Back in 2010, Neil Gaiman, who doesn’t really need me to introduce him, but whose past glory includes the work-of-dark-genius Sandman for DC Comics, had a great idea. As he recounted on his blog, “I was on a flight home last night, and I thought, You know, there aren’t enough traditions that involve giving books…And then I thought, Hallowe’en’s next weekend…”
From that inspiration grew a wonderful new tradition Neil called “All Hallow’s Read.” As explained on its official website, the idea is simple: “All Hallow’s Read is a Hallowe’en tradition. It’s simply that in the week of Hallowe’en, or on the night itself, you give someone a scary book.” As a lifelong reader, and writer, of tales dark and fantastical (such as my novel Doc Wilde and The Frogs of Doom, now in a marvelous new expanded edition fully illustrated by ace comic book creator Gary Chaloner), I embraced this tradition immediately. In previous years, I gifted classics from folks like the brilliant Fritz Leiber, my late, great friend Karl Edward Wagner, and George R.R. Martin (who also doesn’t need much introduction these days, but whose short story “Sandkings” is one of the scariest things I’ve ever read). Last year, I treated my girlfriend in Brazil to a video of me reading Ray Bradbury’s “The Foghorn,” the story that made me decide to be a writer.
This year, I realized I was in the position to share the tradition with even more people. Now through Halloween, I am offering my semi-spooky tale “Dead Folks” as a free download on Amazon. The story is in Kindle format, but a Kindle is not required to read it; free Kindle reading apps for gadgets ranging from smartphones and tablets to PCs and Macs can be downloaded here.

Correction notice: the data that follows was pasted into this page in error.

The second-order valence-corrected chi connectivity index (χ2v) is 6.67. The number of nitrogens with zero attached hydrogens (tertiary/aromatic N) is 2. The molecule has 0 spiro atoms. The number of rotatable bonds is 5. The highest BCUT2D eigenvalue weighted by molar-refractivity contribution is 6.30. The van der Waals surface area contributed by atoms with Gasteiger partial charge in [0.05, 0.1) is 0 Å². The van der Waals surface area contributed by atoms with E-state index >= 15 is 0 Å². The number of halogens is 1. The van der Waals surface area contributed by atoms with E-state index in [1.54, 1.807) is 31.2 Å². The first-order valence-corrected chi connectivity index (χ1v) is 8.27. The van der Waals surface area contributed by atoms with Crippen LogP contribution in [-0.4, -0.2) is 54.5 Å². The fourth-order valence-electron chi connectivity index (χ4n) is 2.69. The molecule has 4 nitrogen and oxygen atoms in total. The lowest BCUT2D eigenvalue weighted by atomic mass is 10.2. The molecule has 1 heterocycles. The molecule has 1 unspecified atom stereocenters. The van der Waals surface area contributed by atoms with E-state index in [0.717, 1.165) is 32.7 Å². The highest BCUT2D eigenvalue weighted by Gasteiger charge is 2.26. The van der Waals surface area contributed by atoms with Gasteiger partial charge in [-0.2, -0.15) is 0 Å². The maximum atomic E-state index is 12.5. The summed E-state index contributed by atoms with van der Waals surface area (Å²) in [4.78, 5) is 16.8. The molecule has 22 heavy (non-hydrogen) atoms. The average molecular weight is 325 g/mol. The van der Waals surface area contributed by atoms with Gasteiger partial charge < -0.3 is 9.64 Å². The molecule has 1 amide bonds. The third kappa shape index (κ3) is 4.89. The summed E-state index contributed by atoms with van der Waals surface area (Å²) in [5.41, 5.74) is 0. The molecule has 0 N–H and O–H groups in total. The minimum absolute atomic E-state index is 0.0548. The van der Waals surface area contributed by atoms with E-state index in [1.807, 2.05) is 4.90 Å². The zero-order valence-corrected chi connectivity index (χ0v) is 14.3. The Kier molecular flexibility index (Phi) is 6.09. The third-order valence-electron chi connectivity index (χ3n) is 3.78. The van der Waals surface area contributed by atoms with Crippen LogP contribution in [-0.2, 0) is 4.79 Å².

This story is near and dear to my heart, as it was my first professional fiction sale years ago. In it, a small Appalachian town is mysteriously inundated with pesky corpses from various historical eras and a young man finds he must make some hard choices. One reviewer wrote, “‘Dead Folks’ ultimately reveals itself to be a clever genre admixture that is nodding toward Mark Twain, perhaps the most American of writers. Byrd puts it all at the service of a winning narrator, a well-delineated supporting cast of characters, and a transcendent love story. If Stephen King were given to whimsy, he might have produced ‘Dead Folks.'”
I hope you’ll accept my gift of this bit of weirdness in the spirit of the holiday, and that you enjoy it. Please spread the word, the more the merrier. If you like it, please consider leaving a short review of it on Amazon, as that sort of thing raises a story’s profile in searches and is incredibly helpful to starving authors like me. I also really enjoy reading what people think. And don’t forget to give someone else a story or a book, and tell everyone you know about All Hallow’s Read. Neil is absolutely right, we need more traditions based on gifting tales. What better time than Halloween, the season of scampering nightmare and sultry mystery?